Related: Read our Acer Monitor H236HL review.

Color Reproduction and 3D

I’ve tested the VG278H in a number of ways, including picture editing, vision-based benchmarks, everyday use, and gaming. Out of the box, the VG278H is pretty accurate, and required minimal adjustment and calibration. As mentioned, the display gets uncomfortably bright, which is especially good for games. I tested all of Skyrim on the VG278H and even with Lightboost (built into the monitor) not active, at max brightness the active shutter glasses couldn’t drown out that much light. After 30 minutes my eyes were watering.

Video and game quality is great, but would be better if the display were glossy. Glossy screens are troublesome for a few reasons, mostly that they are highly reflective. I thought it might be a problem, especially while wearing reflective glasses, but as I found with both the Playstation 3D Display and the VG278H, that’s not the case. 3D gaming on the VG278H during daytime, however, was infinitely easier than on Sony’s display.

The built-in presets are also very well calibrated for their intended uses. Theater Mode is bright but manages colors very well except for a slight green hue (especially in darks), while game mode has slightly higher color saturation and vibrancy. With Skyrim, though there isn’t such incredible color in the game, the VG278H did help bring the world to life with color oversaturation and incredible brightness. And, of course, 3D and the larger 27″ size.

VG278H Emitter
Image from PC World

Though in my rant above about regressing in screen density, with the VG278H I was able to really sit back and chill out while 3D gaming. The 22″ displays are too small and 24″ screens are big, but not enough to kick back with a gamepad. The 27″ is big enough to pull that office chair lever and lean back after a hard day’s work. That extra distance, of course, makes it more difficult to notice the lower screen density.

3D quality is also very solid, though that’s more of a software issue versus hardware. I noticed no screen slowdown when playing in 3D (except for occasional graphical hiccups, from the GPU strain). Built-in Lightboost is convenient, though I only found it helpful when playing in a room with plenty of sunlight.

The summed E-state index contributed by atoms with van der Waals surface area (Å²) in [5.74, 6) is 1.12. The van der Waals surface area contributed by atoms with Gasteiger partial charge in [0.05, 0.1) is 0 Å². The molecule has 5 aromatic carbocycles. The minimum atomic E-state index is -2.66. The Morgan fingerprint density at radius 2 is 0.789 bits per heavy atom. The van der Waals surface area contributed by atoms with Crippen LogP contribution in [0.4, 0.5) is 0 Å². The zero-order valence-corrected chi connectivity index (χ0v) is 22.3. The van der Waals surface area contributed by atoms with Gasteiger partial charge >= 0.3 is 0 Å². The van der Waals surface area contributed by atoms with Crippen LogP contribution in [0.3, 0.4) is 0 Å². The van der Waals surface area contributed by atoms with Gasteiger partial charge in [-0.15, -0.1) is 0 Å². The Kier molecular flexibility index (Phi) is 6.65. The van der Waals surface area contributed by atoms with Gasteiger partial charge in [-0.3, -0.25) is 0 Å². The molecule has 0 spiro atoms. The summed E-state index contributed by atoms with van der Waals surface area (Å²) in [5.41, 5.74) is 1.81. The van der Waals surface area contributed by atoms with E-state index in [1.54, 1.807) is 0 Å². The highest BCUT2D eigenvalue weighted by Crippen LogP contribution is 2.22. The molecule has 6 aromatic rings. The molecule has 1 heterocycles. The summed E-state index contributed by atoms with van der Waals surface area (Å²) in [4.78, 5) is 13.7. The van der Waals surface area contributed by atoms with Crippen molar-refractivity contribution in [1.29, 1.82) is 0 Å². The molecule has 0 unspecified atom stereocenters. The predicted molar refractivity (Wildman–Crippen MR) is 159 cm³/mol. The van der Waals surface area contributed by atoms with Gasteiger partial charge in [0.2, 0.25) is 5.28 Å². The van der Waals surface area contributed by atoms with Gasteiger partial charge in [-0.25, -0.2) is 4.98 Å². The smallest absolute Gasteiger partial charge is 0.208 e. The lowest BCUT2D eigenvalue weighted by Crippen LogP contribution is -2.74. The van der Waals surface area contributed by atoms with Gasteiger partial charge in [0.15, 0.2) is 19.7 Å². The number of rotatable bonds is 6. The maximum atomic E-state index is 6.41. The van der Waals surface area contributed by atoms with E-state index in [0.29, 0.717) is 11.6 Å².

The real benefit of the VG278H over other 3D displays specifically for 3D is the adjustable 3D Emitter. The 20 degrees of rotation is a huge improvement over the standalone emitter, which has to be set for however you’re sitting. For players like me who change how they sit based on the game, mood, or time of day, that’s a lot of hassle gone out the window.


For the retail price of $680 (available for as low as $620), including one set of 3D Vision 2 glasses (retail $150, available for around $70), the VG278H is an expensive panel, even at the lower prices. Then again, I haven’t found a single 3D display that can provide the same high-quality 3D gaming. There simply isn’t one. BenQ’s offering is still a 24″ panel, and we’ll have to wait and see how Acer’s upcoming 27″ competitor stacks up. But considering their last penny-pinching display, it may save on price but skimp out on quality. We’ll have to wait and see.

Right now, there is no better 3D display than the ASUS VG278H. It provides excellent picture quality straight out of the box, is easy to use, and provides almost all of the amenities one can hope for in a monitor. For the price, I’d have expected touch-sensitive buttons and a better swivel stand, which while adjustable tends to turn the whole stand instead of just the screen.

Editor’s Rating:

[Rating: 4]


Bottom Line: Excellent picture quality right out of the box. Very bright, very big, and with a built-in 3D emitter, very convenient.


  • Great picture quality
  • Very bright, even in sunlight
  • Larger size makes 3D gaming way more fun
  • Swivel 3D emitter is a gift from the heavens
  • Slight green hue to darks
  • 1080p resolution for a 27″ display…that’s going backwards
  • Expensive, even with a set of 3D Vision 2’s

Related Articles:

Christen da Costa Avatar